Scotland urged to set 50% renewable energy target by 2030

Illustration/AHH tidal turbine for MeyGen project (Photo: Atlantis Resources

WWF Scotland and Scottish Renewables have called the Scottish Ministers to set a new target to ensure half of all energy used in Scotland comes from renewable sources by 2030.

Environmental and industry groups’ call comes in the wake of what they call a ‘landmark’ year for renewables in Scotland.

The groups have also published a synopsis of key Scottish renewables achievements of 2016 which include the fully operational tidal energy array off Shetland, developed by Nova Innovation.

The significant developments in Scottish tidal energy industry as cited by the groups also include the trials of the world’s largest floating tidal turbine, Scotrenewables Tidal Power’s SR2000, in Orkney, and the first power generated from what is expected to become the world’s biggest tidal power scheme in the Pentland Firth, known as the MeyGen tidal array project.

Lang Banks, Director of WWF Scotland, said: “2016 was without doubt a landmark year for renewables in Scotland, with several world firsts achieved, new records set, and amazing innovation shown. With almost three-fifths of our electricity needs now being met from renewable sources Scotland is truly blazing a trail globally for pollution-free power.

“Analysis has shown that a 50 per cent renewables target for all our energy needs by 2030 is not only needed, but that it is achievable. Ministers should now make this a Scottish government target and bring in the policies needed in its forthcoming energy strategy.”

Director of Policy at Scottish Renewables, Jenny Hogan, said: “In particular, a new target for at least 50 per cent of Scotland’s energy needs to come from renewable sources in 2030 would enable us to continue to build on the economic and environmental benefits our industry is already delivering.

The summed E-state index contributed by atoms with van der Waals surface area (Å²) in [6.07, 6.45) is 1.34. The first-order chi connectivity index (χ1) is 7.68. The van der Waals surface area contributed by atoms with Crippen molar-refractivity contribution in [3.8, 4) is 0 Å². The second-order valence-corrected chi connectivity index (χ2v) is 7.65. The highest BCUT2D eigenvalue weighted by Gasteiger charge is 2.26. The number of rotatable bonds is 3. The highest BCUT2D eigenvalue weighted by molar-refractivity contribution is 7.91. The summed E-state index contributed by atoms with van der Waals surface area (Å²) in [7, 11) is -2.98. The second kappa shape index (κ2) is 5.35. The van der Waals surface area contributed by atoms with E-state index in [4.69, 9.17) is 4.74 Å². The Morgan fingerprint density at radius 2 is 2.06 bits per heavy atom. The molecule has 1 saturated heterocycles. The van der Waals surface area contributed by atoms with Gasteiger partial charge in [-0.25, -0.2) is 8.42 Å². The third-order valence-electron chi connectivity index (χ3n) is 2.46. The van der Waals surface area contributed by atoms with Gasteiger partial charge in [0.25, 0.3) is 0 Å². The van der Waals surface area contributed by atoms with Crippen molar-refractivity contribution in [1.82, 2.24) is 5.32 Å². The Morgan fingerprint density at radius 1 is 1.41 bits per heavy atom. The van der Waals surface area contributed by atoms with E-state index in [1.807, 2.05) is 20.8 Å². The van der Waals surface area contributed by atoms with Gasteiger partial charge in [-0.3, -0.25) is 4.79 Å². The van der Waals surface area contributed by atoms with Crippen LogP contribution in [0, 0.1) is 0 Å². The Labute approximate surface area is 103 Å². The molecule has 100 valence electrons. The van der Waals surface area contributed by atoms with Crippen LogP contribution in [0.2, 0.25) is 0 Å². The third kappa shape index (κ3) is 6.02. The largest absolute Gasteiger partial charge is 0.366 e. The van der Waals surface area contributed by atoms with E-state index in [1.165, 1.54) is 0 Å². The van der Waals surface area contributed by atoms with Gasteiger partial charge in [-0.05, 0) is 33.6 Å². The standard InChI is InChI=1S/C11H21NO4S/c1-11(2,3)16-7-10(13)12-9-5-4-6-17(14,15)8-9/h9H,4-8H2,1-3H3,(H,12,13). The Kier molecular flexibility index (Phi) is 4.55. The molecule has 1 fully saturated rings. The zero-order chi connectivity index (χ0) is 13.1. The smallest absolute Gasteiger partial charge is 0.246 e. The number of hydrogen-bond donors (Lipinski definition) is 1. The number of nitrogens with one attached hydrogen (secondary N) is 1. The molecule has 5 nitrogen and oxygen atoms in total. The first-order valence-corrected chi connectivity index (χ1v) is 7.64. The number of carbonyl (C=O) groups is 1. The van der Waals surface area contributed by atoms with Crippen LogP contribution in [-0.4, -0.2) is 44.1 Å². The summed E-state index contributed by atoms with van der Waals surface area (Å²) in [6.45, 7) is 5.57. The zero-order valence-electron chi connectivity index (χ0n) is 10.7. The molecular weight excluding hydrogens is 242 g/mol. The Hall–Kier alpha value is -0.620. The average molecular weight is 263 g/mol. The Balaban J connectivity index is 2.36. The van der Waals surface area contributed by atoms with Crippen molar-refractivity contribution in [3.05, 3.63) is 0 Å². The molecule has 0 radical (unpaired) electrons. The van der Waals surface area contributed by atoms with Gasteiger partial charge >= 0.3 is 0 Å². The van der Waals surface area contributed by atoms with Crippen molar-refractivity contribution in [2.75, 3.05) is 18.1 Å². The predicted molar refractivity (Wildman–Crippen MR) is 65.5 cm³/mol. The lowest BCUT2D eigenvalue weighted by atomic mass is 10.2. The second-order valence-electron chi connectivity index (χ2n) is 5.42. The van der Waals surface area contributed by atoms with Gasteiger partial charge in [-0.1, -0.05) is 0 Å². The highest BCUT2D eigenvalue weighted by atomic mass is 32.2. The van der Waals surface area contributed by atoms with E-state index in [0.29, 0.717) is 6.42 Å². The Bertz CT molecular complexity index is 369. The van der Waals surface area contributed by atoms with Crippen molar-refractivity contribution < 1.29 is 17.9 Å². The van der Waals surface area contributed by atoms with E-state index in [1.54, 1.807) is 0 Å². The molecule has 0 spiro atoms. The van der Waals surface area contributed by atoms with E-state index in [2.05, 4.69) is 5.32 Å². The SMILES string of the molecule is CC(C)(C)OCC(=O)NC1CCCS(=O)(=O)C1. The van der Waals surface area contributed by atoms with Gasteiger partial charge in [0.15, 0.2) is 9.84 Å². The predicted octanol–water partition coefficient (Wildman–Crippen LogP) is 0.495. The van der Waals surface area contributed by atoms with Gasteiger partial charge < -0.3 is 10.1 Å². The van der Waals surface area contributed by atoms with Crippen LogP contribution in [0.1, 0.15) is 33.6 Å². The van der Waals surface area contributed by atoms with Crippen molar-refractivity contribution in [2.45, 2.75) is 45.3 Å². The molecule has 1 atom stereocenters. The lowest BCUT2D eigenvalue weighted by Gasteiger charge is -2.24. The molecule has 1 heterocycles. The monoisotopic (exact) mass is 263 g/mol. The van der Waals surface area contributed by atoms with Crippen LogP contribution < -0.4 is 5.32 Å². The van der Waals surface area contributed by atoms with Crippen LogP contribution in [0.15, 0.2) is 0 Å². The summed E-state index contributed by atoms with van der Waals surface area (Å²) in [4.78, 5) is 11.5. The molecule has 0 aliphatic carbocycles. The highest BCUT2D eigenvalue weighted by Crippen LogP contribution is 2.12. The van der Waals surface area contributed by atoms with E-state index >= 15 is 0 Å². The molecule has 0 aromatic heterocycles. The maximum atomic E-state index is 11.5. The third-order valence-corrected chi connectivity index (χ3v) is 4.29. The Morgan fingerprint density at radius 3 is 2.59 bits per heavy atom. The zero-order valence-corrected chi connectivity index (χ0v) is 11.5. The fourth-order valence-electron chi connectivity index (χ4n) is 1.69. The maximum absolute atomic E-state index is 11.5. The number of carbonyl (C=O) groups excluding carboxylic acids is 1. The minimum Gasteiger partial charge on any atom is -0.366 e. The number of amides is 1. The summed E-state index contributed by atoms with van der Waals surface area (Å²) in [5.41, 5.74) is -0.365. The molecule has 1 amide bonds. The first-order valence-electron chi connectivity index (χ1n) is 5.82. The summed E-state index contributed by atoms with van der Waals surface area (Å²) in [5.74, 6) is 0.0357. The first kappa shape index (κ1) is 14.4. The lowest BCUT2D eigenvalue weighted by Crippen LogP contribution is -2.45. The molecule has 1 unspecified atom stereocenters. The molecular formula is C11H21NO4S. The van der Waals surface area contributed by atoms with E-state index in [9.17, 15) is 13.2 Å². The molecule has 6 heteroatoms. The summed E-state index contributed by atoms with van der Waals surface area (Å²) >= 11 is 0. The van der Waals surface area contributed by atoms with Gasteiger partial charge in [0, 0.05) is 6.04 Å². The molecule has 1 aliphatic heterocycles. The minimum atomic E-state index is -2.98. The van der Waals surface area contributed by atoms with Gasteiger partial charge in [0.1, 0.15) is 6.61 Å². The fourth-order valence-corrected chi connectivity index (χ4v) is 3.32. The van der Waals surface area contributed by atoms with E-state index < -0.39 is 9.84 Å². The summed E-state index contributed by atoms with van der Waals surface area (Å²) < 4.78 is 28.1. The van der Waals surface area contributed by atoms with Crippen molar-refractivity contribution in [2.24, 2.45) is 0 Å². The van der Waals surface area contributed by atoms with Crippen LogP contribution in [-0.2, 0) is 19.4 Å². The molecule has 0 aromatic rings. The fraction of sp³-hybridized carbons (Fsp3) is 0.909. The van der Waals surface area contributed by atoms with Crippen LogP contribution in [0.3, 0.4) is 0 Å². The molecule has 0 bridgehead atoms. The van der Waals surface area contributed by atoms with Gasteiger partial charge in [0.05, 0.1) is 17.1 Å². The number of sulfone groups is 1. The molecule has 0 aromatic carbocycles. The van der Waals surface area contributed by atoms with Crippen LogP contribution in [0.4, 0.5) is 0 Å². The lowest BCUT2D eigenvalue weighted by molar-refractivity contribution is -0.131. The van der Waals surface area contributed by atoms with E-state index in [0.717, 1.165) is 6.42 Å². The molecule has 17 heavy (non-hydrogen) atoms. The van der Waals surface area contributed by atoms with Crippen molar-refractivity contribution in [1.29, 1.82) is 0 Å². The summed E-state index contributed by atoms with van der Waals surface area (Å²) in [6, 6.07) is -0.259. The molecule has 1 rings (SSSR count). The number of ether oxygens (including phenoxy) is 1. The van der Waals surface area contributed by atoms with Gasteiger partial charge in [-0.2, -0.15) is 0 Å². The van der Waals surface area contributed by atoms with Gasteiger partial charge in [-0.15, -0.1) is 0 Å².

“While renewables are now Scotland’s leading source of electricity, we have only just begun to address the need to reduce the carbon emissions from our heat and transport sectors.

“The Scottish government’s planned new Energy Strategy gives us a chance to make the radical changes required in both if we are to get anywhere close to meeting our future climate change targets.”

Other significant renewable energy developments across Scotland in 2016 include wind turbines which produced more power than was used in the whole of Scotland on a single day, start of operations of Scotland’s biggest solar farm in Tayside, and the completion of the UK’s largest community rooftop solar project in Edinburgh, the groups have said.

As reported earlier, Scottish Renewables outlined the key objectives and policy requirements for the Scottish government in its ‘Renewed Ambitions: A Plan for Renewable Energy in Scotland’ as the government prepares to publish its Energy Strategy for Scotland in early 2017.

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